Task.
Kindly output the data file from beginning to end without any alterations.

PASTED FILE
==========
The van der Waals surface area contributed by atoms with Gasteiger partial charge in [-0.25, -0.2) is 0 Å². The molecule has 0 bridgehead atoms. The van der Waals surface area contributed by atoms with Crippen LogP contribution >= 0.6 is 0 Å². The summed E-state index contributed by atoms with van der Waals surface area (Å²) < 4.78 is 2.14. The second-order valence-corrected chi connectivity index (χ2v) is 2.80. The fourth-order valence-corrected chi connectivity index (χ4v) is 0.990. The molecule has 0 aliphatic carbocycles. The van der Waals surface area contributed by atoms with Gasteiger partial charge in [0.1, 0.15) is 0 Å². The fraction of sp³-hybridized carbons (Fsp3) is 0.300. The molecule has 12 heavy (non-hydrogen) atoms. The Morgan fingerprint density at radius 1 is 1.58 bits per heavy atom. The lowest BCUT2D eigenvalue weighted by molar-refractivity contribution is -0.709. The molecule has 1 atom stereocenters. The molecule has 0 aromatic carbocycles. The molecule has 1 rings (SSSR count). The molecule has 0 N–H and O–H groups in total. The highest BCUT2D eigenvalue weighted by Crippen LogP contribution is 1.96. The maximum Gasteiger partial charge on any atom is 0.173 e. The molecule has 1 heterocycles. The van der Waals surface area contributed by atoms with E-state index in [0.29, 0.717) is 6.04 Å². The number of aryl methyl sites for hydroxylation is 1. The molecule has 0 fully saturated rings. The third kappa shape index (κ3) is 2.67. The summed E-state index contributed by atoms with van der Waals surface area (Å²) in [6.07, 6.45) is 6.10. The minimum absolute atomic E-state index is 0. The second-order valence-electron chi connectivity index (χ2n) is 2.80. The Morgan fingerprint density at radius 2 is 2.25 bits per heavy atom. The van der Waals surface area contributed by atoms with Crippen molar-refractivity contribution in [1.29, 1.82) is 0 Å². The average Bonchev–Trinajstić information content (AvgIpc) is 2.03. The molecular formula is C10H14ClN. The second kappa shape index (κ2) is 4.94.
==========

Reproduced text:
The van der Waals surface area contributed by atoms with Gasteiger partial charge in [-0.25, -0.2) is 0 Å². The molecule has 0 bridgehead atoms. The van der Waals surface area contributed by atoms with Crippen LogP contribution >= 0.6 is 0 Å². The summed E-state index contributed by atoms with van der Waals surface area (Å²) < 4.78 is 2.14. The second-order valence-corrected chi connectivity index (χ2v) is 2.80. The fourth-order valence-corrected chi connectivity index (χ4v) is 0.990. The molecule has 0 aliphatic carbocycles. The van der Waals surface area contributed by atoms with Gasteiger partial charge in [0.1, 0.15) is 0 Å². The fraction of sp³-hybridized carbons (Fsp3) is 0.300. The molecule has 12 heavy (non-hydrogen) atoms. The Morgan fingerprint density at radius 1 is 1.58 bits per heavy atom. The lowest BCUT2D eigenvalue weighted by molar-refractivity contribution is -0.709. The molecule has 1 atom stereocenters. The molecule has 0 aromatic carbocycles. The molecule has 1 rings (SSSR count). The molecule has 0 N–H and O–H groups in total. The highest BCUT2D eigenvalue weighted by Crippen LogP contribution is 1.96. The maximum Gasteiger partial charge on any atom is 0.173 e. The molecule has 1 heterocycles. The van der Waals surface area contributed by atoms with E-state index in [0.29, 0.717) is 6.04 Å². The number of aryl methyl sites for hydroxylation is 1. The molecule has 0 fully saturated rings. The third kappa shape index (κ3) is 2.67. The summed E-state index contributed by atoms with van der Waals surface area (Å²) in [6.07, 6.45) is 6.10. The minimum absolute atomic E-state index is 0. The second-order valence-electron chi connectivity index (χ2n) is 2.80. The Morgan fingerprint density at radius 2 is 2.25 bits per heavy atom. The van der Waals surface area contributed by atoms with Crippen molar-refractivity contribution in [1.29, 1.82) is 0 Å². The average Bonchev–Trinajstić information content (AvgIpc) is 2.03. The molecular formula is C10H14ClN. The second kappa shape index (κ2) is 4.94.